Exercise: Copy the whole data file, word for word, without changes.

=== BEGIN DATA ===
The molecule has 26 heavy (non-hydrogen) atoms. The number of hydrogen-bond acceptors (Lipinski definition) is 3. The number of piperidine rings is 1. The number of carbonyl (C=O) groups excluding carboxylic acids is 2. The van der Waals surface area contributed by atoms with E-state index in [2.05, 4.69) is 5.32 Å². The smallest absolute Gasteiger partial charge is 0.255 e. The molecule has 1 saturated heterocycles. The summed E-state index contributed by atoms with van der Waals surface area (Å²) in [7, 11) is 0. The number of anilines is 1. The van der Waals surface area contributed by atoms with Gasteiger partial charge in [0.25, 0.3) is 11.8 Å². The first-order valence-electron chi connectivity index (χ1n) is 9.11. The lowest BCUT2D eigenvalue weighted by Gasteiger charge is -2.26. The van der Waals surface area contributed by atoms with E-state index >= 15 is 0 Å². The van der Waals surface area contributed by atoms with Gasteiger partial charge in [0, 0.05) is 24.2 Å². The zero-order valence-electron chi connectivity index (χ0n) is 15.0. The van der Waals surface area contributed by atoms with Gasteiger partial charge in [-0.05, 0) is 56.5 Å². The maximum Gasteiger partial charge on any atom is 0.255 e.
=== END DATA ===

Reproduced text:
The molecule has 26 heavy (non-hydrogen) atoms. The number of hydrogen-bond acceptors (Lipinski definition) is 3. The number of piperidine rings is 1. The number of carbonyl (C=O) groups excluding carboxylic acids is 2. The van der Waals surface area contributed by atoms with E-state index in [2.05, 4.69) is 5.32 Å². The smallest absolute Gasteiger partial charge is 0.255 e. The molecule has 1 saturated heterocycles. The summed E-state index contributed by atoms with van der Waals surface area (Å²) in [7, 11) is 0. The number of anilines is 1. The van der Waals surface area contributed by atoms with Gasteiger partial charge in [0.25, 0.3) is 11.8 Å². The first-order valence-electron chi connectivity index (χ1n) is 9.11. The lowest BCUT2D eigenvalue weighted by Gasteiger charge is -2.26. The van der Waals surface area contributed by atoms with E-state index >= 15 is 0 Å². The van der Waals surface area contributed by atoms with Gasteiger partial charge in [0, 0.05) is 24.2 Å². The zero-order valence-electron chi connectivity index (χ0n) is 15.0. The van der Waals surface area contributed by atoms with Gasteiger partial charge in [-0.05, 0) is 56.5 Å². The maximum Gasteiger partial charge on any atom is 0.255 e.